Rand Paul traveled to Berkeley to give a speech yesterday, where he received a standing applause ( likely becoming the first person to get this reception at CPAC and at Berkeley)
As Carla Marinucci (SFGate) notes:
Cheered by a youthful audience in one of the country’s most liberal enclaves, Sen. Rand Paul – one of the Republican Party’s leading contenders for the White House in 2016 – delivered a scathing rebuke to the U.S. intelligence community Wednesday, calling it “drunk with power.”
Paul’s Berkeley appearance dramatized his ability to fire up under-30 voters, the same group that helped put Barack Obama in the White House. Paul, however, delivers a far different libertarian message that government – particularly the agencies that scoop up millions of Americans’ phone-call and e-mail metadata – needs to be restrained.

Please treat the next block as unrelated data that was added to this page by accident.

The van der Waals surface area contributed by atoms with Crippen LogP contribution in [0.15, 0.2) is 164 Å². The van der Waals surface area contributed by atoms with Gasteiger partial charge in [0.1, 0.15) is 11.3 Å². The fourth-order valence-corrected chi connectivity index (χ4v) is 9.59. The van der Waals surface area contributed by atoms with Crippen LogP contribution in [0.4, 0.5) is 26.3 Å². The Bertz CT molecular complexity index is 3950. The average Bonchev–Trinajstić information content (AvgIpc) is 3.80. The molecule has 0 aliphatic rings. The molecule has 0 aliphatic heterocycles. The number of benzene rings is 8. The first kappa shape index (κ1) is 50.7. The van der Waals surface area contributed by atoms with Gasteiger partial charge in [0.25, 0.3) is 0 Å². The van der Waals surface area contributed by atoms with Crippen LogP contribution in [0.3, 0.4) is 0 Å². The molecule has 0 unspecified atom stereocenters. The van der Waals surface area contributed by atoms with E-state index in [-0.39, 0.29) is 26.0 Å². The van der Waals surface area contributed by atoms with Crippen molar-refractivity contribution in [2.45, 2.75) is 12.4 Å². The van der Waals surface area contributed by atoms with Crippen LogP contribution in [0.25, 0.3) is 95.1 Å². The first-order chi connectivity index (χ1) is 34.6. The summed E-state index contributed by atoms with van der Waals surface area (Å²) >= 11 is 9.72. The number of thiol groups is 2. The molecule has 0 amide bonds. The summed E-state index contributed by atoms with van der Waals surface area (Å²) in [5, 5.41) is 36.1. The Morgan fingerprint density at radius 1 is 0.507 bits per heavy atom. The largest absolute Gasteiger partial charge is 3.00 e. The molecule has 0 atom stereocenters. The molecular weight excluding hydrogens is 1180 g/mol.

Paul has worked hard to draw national attention to the growing panoptic power of the surveillance state. One wonders whether this will give him significant appeal to younger voters who live much of their lives through social media, texts, and cell phones. Robert Reich, who attended Paul’s speech, seems doubtful: if Paul “wants to get the youth vote, he has to change his position on abortion and gay marriage.” Perhaps. Paul believes that gay marriage should be left to the states (a position that is no different than Obama’s before Biden forced his hand). As for abortion, I wonder how salient the issue is for the under-30 crowd who will look at their cell phones when they think of what a right to privacy should entail.